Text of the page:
A head teacher admitted she would find it difficult to hire staff after the council forgot to object to a controversial phone mast being built outside a Woolwich primary school.

Plans to build a phone mast on Sandbach Place next to Foxfield Primary School were met with anger from parents and teachers.

Rupinda Bansil, head teacher at Foxfield, said that teachers, parents and staff all sent letters of objection, and 45 objections were also submitted through the website.

She said: “We didn’t hear anything for six months so we just assumed it was not going ahead.

“Then this weekend we got messages on Facebook saying that they had started digging up the ground in Sandbach Place just outside the school.”

Telefonica and Vodafone submitted the planning application together and started work on May 13 despite the objections.

The planning application was submitted on September 30, 2016, and Greenwich Council had 56 days to decide on the application.

However due to “human error”, the council missed the deadline and Vodafone were able to start work on the phone mast.

In a letter to the council, Claire Rand from Foxfield said: “I am writing to you to convey our fear, concern and anger over this, not only is this very close to a large primary school, this is very close to family homes and retired residents, old people’s home and a children centre.

“Also I am sure that you agree that green space for our children should be protected and not damaged.

“We strongly object to this happening due to the possible harmful effects of exposure to low level electromagnetic fields.”

There are 720 children attending Foxfield in the primary school and the attached nursery, with 100 staff.

Ms Bansil is worried that she will even have difficulties hiring staff as she says they won’t want to work near a telegraph pole.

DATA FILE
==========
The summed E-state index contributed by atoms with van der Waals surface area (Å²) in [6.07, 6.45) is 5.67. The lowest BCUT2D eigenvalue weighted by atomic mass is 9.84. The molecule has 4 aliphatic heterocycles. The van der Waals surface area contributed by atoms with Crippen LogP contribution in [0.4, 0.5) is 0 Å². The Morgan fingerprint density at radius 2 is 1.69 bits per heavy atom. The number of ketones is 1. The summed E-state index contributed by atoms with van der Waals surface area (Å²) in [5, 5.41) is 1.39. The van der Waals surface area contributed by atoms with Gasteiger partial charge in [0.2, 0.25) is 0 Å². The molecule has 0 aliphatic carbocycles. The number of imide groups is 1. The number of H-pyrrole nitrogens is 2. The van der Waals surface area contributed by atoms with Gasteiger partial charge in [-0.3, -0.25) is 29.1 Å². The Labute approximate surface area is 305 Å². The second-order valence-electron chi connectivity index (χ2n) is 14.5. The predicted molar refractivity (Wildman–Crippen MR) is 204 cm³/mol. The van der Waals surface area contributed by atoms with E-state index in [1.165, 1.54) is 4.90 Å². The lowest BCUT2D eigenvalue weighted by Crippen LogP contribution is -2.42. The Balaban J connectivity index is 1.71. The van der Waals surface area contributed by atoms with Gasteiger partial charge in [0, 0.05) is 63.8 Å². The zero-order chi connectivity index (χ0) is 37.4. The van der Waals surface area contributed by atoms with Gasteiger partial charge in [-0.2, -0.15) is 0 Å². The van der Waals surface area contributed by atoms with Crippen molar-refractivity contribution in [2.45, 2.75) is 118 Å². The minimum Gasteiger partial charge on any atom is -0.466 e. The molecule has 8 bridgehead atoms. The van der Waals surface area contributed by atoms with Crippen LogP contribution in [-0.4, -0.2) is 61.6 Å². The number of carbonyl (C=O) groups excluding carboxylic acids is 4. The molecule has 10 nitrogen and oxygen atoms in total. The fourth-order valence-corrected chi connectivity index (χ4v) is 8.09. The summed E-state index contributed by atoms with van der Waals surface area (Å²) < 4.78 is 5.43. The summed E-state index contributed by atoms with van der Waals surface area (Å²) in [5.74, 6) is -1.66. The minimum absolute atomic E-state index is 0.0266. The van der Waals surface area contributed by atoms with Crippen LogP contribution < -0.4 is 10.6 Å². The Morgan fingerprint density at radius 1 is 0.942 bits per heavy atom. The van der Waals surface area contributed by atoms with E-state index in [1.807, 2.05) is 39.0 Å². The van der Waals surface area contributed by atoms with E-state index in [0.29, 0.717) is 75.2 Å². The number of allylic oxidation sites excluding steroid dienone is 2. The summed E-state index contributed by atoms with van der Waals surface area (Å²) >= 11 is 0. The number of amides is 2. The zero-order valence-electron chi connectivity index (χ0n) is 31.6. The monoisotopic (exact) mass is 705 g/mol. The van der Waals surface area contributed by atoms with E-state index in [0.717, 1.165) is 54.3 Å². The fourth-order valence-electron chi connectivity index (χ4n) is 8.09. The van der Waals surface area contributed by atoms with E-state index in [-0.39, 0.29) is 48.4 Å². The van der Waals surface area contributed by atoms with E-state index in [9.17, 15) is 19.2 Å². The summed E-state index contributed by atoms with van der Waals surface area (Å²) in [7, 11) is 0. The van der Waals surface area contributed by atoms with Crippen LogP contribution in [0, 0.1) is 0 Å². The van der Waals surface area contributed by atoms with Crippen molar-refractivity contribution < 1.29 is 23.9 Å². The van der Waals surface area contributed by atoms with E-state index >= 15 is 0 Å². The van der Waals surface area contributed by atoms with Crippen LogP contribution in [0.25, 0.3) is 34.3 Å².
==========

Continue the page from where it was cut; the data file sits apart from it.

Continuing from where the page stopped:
She said: “Staff have objected because they don’t want to work under it and parents don’t want their children to go to school near a telegraph pole.

“I have got serious concerns about the council that all these protections were pointless because they didn’t do what they were supposed to do.

“I can’t recruit teachers if they don’t want to work near a giant mast. We are also exposing young children to these health risks.”

A spokesman for Vodafone told News Shopper the company “do our utmost to liaise with local communities and we try to be as sympathetic as possible" but "with more mobile phone users clearly we need phone masts to support customers because mobile phones do not work without masts”.

A Greenwich Council spokesperson said: “Under the law, full planning permission is not required for this type of installation.

“Instead the applicant – Vodafone - made what is known as a ‘prior approval’ application. This means the Council can only look at the appearance and siting of the mast but cannot consider any other factors, such as health and safety concerns, when deciding the application.

“For the process, the Council had 56 days to decide the application. Due to human error, that deadline was missed, which means the application is deemed to be consented so the mast could be installed.

“The Council deals with over 4,000 planning applications per year, but nevertheless this error is extremely regrettable.

“The Planning Department apologises to the ward councillors and to residents who objected to the mast and both recognises and appreciates their concerns.

“We have taken measures to prevent such an error happening again and will keep local people informed on the issue.”